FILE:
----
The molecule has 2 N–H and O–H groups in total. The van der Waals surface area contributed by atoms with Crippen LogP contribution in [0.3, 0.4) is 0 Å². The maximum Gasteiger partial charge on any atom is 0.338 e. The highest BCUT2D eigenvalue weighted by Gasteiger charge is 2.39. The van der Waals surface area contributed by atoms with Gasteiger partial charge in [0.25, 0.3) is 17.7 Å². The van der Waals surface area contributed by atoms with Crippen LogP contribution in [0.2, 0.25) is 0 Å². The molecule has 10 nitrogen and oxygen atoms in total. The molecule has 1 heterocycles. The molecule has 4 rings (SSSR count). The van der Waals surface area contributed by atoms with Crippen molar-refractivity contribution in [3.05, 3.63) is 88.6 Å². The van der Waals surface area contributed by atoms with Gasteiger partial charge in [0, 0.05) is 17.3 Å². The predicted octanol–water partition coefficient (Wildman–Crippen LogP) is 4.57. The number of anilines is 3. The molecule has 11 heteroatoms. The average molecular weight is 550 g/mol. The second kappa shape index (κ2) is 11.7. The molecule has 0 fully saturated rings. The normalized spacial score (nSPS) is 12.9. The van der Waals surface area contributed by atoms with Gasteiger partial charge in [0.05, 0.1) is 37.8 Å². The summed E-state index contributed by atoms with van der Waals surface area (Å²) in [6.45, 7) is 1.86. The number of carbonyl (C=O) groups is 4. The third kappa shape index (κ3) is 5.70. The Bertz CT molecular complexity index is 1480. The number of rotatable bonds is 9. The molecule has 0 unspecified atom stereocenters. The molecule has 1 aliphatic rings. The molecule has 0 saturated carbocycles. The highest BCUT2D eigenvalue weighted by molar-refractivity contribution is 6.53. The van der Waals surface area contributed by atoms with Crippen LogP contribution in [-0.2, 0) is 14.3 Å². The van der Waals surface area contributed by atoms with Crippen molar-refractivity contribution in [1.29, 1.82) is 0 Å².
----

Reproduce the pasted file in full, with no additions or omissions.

The molecule has 2 N–H and O–H groups in total. The van der Waals surface area contributed by atoms with Crippen LogP contribution in [0.3, 0.4) is 0 Å². The maximum Gasteiger partial charge on any atom is 0.338 e. The highest BCUT2D eigenvalue weighted by Gasteiger charge is 2.39. The van der Waals surface area contributed by atoms with Gasteiger partial charge in [0.25, 0.3) is 17.7 Å². The van der Waals surface area contributed by atoms with Crippen LogP contribution in [0.2, 0.25) is 0 Å². The molecule has 10 nitrogen and oxygen atoms in total. The molecule has 1 heterocycles. The molecule has 4 rings (SSSR count). The van der Waals surface area contributed by atoms with Crippen molar-refractivity contribution in [3.05, 3.63) is 88.6 Å². The van der Waals surface area contributed by atoms with Gasteiger partial charge in [0, 0.05) is 17.3 Å². The predicted octanol–water partition coefficient (Wildman–Crippen LogP) is 4.57. The number of anilines is 3. The molecule has 11 heteroatoms. The average molecular weight is 550 g/mol. The second kappa shape index (κ2) is 11.7. The molecule has 0 fully saturated rings. The normalized spacial score (nSPS) is 12.9. The van der Waals surface area contributed by atoms with Gasteiger partial charge in [0.05, 0.1) is 37.8 Å². The summed E-state index contributed by atoms with van der Waals surface area (Å²) in [6.45, 7) is 1.86. The number of carbonyl (C=O) groups is 4. The third kappa shape index (κ3) is 5.70. The Bertz CT molecular complexity index is 1480. The number of rotatable bonds is 9. The molecule has 0 unspecified atom stereocenters. The molecule has 1 aliphatic rings. The molecule has 0 saturated carbocycles. The highest BCUT2D eigenvalue weighted by molar-refractivity contribution is 6.53. The van der Waals surface area contributed by atoms with Crippen LogP contribution in [-0.2, 0) is 14.3 Å². The van der Waals surface area contributed by atoms with Crippen molar-refractivity contribution in [1.29, 1.82) is 0 Å².